While there seems some emergent rivalry between China’s prime minister Li Keqiang and China’s President Xi Jinping that loosely mirrors the Kosygin-Brezhnev dynamic, the analogy is otherwise a poor one. Despite sharing Marxist-Leninist DNA in their institutional structure, China is not at all like the Soviet Union in terms of culture, history or ambitions. The Chinese not only lack the national inferiority complex that drives the Russian psyche, they suffer from the opposite condition of a superiority complex that outstrips their actual capacity to project military or even economic power. This has given rise to popular frustration and manic nationalism in China, with bitter recriminations about “small countries” and “hegemonic powers”. It also has created a strategic lacunae where China has in a short span of time gone from enjoying good relations with most of the world to a state of habitually irritating almost all of its neighbors and periodically threatening two great powers – rising India and Japan – and one superpower, the United States.

In short, China already is as T. Greer argued, a committed revisionist power.

We cannot buy off or bribe China. Unlike Brezhnev who needed American credits for his domestic economic program to cement his place as supreme leader, Xi Jinping has carried out a ruthless purge of the party and government under the pretext of an anti-corruption drive. Xi does not need or want our help in his domestic squabbles. Nor would he or another Chinese leader be content with symbolic gestures of Beijing’s “parity” with Washington. “Parity” will not satisfy Chinese leaders unless it comes with attendant symbolic humiliations for America and an American retreat from Asia. Forever.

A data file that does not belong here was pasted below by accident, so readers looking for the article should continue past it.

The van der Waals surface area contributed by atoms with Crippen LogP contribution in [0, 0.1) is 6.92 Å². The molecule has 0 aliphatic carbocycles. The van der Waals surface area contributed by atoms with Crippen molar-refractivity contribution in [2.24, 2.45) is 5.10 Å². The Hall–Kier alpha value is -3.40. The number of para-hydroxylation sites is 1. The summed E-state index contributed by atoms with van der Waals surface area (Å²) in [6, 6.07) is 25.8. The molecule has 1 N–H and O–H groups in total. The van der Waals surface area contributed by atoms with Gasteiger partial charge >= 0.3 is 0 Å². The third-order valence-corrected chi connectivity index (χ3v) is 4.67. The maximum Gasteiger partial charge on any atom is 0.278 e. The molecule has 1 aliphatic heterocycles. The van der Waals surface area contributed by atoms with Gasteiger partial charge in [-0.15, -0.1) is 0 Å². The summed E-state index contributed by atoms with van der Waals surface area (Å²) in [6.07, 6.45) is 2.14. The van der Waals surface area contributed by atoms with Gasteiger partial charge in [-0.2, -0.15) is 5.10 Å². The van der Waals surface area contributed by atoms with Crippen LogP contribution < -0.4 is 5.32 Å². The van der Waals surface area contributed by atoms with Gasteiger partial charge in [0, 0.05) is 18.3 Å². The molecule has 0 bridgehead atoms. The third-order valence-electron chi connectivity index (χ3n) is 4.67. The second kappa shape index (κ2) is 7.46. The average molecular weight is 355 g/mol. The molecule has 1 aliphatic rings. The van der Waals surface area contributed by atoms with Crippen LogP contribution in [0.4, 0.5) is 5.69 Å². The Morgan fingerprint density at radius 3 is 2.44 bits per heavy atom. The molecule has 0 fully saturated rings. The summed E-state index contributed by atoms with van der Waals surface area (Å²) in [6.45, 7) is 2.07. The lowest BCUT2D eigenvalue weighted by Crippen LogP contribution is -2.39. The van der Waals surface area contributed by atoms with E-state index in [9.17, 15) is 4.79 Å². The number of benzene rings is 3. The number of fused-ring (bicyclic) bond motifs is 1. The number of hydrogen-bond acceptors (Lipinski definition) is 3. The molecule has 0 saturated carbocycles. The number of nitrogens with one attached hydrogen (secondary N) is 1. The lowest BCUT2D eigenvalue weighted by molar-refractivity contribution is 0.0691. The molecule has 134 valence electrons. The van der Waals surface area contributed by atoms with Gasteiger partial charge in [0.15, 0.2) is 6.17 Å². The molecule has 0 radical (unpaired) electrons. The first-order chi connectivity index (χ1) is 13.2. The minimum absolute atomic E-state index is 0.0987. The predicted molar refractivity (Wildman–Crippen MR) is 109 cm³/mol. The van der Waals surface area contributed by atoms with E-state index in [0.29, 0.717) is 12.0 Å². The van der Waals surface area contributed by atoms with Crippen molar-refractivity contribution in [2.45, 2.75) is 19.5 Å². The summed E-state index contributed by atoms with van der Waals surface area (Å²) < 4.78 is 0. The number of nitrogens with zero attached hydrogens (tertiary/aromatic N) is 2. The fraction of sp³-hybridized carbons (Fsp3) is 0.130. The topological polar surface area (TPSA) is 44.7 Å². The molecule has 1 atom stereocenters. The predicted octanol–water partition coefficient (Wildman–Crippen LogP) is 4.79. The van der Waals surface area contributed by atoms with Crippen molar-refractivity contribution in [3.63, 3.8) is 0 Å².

If American leaders do not wake up to this reality and do so quickly then it is time for a new leadership class with less sentimentality and clearer vision.

The Strategist: Brent Scowcroft and the Call of National Security

Friday, March 4th, 2016

[by Mark Safranski / “zen“]

The Strategist: Brent Scowcroft and the Call of National Security by Bartholomew Sparrow

In writing The Strategist, Bartholomew Sparrow has demonstrated that his talents as a biographer match his skill as a scholar. Cautious and careful, in telling the life and national security career of the highly regarded Brent Scowcroft, Sparrow never slips into hagiography, or gives Scowcroft a free pass in situations where it would be easy to do so. In retaining his critical eye, Sparrow has consequently permitted Scowcroft’s selfless character and frequently wise judgement to shine on their own merits in the historical record. The result is that The Strategist is a biography of remarkable power, like a great river, there are deep currents of insight below the gently moving surface.

At a sprawling 716 pages, Sparrow had room to investigate Brent Scowcroft’s family heritage in Mormon Utah, his journey at West Point from student to professor, his intellectual and professional mentors (Herman Beukema, William T.R. Fox, George Lincoln, Richard Yudkin, Andrew Goodpaster) and Scowcroft’s unfailing devotion to his wife Jackie, who became an invalid in the years when Scowcroft’s career embraced its largest burdens. It is this context that helps explain the strong ethical core that Scowcroft demonstrated time and again as a military officer, strategist and statesman as he handled brilliant but brittle personalities at the center of national security and foreign policy.